Voters could play major role in future of Hawaii’s school system


Next week, tens of thousands of students across the state will go back to class.

But the start of new school year comes as a new report ranks Hawaii’s school system as one of the worst in the country.

According to finance website WalletHub, Hawaii comes in 39th in the list of the best to worst school systems.

While the state ranked 13th for safety, it came in 41st for quality.

One of the reasons for the poor ranking was low test scores. 

Researchers say more money may be key to turning around failing school systems. 

This year voters will be asked to answer a question that could play a key role in making that happen. 

Appearing on ballots for November’s general election, will be this question: “Shall the legislature be authorized to establish, as provided by law, a surcharge on investment real property to be used to support public education?”

Basically, should people who own more than one property, be taxed more and that money be given to our school system?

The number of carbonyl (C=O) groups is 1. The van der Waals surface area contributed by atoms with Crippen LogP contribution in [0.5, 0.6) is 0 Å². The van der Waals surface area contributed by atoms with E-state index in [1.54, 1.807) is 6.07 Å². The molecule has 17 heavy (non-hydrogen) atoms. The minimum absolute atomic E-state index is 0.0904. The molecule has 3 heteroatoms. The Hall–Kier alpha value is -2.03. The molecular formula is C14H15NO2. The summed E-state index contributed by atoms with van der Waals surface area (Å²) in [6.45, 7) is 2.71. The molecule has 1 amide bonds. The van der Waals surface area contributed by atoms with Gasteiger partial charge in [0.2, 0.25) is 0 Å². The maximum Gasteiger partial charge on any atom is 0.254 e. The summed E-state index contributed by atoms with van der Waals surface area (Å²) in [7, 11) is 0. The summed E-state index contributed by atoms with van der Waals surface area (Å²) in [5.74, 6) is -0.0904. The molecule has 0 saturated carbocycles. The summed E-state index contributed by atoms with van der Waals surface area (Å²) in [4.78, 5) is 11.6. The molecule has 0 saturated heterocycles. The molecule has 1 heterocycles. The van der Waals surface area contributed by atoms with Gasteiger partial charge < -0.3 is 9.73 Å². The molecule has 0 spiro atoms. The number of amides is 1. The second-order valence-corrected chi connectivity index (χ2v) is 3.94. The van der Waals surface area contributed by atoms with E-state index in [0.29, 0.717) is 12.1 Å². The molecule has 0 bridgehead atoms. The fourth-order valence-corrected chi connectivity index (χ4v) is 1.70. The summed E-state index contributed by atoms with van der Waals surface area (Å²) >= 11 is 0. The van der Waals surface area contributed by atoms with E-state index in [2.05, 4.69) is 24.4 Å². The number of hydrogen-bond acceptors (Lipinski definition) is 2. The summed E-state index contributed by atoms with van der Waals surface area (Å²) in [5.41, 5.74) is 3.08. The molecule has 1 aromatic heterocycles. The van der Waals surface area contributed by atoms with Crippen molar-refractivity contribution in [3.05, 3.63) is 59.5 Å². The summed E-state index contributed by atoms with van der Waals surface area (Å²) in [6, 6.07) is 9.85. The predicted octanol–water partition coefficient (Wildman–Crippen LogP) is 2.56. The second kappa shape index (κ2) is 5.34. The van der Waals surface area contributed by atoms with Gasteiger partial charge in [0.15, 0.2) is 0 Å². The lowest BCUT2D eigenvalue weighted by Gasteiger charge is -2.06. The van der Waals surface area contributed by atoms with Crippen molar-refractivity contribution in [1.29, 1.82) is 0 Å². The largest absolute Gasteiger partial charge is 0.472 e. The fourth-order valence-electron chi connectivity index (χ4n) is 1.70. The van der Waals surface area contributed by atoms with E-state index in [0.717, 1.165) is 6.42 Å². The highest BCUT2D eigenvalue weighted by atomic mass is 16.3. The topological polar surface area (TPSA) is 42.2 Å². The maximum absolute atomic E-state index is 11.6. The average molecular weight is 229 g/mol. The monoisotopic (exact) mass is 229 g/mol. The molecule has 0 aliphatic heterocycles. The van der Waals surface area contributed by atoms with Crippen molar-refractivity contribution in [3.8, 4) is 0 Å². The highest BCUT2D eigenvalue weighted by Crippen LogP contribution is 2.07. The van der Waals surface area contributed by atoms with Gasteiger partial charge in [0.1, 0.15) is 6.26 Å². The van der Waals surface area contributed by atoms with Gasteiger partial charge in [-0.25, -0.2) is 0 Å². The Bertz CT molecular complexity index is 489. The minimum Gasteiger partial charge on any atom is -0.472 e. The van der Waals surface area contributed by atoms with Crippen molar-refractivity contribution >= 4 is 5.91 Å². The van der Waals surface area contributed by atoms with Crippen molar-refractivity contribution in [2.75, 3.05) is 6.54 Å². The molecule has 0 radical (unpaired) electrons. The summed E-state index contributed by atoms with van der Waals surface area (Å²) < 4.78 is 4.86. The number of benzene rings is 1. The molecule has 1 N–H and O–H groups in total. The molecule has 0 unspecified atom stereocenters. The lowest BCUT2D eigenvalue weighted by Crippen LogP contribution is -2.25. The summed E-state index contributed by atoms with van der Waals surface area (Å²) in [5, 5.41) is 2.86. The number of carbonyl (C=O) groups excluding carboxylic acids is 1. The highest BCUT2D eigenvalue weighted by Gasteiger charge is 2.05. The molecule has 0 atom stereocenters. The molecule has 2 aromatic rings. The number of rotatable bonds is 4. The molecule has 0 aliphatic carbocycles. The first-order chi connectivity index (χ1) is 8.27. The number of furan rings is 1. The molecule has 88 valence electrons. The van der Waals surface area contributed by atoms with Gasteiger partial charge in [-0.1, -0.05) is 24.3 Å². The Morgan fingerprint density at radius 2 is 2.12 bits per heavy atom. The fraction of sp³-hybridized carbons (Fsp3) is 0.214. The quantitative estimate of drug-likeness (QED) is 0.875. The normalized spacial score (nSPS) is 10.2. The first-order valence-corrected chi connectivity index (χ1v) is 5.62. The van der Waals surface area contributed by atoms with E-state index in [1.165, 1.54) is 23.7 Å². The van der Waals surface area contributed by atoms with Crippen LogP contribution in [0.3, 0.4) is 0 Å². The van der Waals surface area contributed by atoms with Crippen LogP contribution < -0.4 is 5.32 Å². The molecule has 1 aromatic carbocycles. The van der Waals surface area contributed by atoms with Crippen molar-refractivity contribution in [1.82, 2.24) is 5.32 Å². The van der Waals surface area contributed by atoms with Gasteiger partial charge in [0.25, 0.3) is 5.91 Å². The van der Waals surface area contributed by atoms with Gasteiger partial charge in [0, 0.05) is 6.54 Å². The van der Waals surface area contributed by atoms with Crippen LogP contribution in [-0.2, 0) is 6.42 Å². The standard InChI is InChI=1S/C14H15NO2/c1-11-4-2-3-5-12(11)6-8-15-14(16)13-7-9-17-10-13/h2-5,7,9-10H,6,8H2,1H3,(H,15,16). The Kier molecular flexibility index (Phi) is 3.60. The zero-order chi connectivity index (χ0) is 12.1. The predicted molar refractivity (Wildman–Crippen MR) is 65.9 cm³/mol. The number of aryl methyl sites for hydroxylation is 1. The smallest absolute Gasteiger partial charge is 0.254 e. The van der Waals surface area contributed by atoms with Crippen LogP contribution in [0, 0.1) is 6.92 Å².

For the 2019 fiscal year, the Department of Education’s budget is nearly $2 billion.

According to the DOE, in 2016 it’s per-pupil spending is upwards of $13,700.

That’s about $2,000 more than the national average. 

However, many other school systems aren’t dealing with the high cost of living we are.

What is not specified in the ballot question is what types of investment properties will be taxed.

Will it just be million dollar beach homes or $300,000 condos?

If voters approve the measure, it will be up to legislators to figure that out as well as how much the surcharge will be. 

But will more money really solve all the issues in Hawaii’s education system? It hasn’t for Washington, DC.

According to the latest data from the National Center for Education Statistics, it spends an average of more than $20,000 per student.

It’s 49th on WalletHub’s ranking, making it one of the worse school systems in the country.

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